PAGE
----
Jennifer Granick is the surveillance and cybersecurity counsel with the ACLU Speech, Privacy, and Technology Project. She litigates, speaks, and writes about privacy, security, technology, and constitutional rights. Also the author of the book American Spies: Modern Surveillance, Why You Should Care, and What to Do About It and an alum of New College of Florida she joins Mike in a conversation about her work with the ACLU, her perspectives on the current situation at New College, and her thoughts on education and the future of work in light of the emergence of generative AI and Chat GPT.
We begin by hearing Jennifer’s origin story, beginning in New Jersey before studying at New College as an undergraduate on her way to becoming a lawyer. From there we hear how she began studying the Internet in its infancy in the 90s helping to create Stanford Law School’s Center for Internet and Society. Since then she’s become increasingly involved in civil liberties relating to emerging technology. We talk about the situation at New College while hearing Jennifer’s thoughts on emerging trends in education, privacy, surveillance, and the law. Don’t miss it!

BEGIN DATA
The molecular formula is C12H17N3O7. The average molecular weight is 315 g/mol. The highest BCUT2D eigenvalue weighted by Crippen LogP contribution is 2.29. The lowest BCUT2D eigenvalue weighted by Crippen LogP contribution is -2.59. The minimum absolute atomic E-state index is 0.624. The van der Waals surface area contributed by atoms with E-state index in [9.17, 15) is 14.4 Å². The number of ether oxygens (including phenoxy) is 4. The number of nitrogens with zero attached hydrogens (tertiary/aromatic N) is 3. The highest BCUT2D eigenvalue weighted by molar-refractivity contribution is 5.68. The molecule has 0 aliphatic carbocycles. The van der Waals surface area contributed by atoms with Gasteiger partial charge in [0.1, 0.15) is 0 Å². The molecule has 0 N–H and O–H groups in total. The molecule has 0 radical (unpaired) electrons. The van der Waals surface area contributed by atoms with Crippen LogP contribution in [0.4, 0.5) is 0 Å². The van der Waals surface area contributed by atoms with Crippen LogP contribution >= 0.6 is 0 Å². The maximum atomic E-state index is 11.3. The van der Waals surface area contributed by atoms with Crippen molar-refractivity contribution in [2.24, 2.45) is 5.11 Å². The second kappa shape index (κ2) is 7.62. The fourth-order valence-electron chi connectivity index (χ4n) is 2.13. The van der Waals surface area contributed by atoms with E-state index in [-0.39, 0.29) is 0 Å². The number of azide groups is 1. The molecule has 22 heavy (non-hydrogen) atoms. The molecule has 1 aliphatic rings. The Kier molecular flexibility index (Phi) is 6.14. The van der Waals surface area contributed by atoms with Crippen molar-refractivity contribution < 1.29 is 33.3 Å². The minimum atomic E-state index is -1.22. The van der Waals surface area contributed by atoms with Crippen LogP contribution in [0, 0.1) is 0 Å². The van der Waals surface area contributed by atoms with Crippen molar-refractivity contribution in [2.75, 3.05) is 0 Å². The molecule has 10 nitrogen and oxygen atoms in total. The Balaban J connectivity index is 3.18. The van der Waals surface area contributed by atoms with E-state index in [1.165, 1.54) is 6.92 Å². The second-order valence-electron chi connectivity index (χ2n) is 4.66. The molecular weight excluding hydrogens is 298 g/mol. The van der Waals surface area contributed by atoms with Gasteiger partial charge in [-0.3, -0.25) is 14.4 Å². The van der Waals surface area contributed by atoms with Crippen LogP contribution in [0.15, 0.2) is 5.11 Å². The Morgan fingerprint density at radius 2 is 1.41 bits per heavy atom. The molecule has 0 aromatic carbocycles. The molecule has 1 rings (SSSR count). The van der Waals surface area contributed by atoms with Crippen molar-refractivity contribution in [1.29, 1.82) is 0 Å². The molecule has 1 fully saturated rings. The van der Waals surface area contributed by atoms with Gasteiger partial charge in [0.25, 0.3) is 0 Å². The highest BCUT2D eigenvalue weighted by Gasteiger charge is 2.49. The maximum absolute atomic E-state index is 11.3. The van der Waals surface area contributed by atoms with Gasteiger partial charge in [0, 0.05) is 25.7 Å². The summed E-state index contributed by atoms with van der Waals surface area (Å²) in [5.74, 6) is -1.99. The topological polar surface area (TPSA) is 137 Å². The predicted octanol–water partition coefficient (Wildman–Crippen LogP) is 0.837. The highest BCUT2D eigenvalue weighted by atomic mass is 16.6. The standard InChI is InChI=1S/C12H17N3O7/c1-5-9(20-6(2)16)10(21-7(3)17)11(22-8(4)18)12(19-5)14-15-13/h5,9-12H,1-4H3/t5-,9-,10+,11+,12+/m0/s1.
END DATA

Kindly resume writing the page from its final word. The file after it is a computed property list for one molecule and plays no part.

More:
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Granick, J. S. (2017). American Spies: Modern Surveillance, Why You Should Care, and What to Do About It. Cambridge University Press.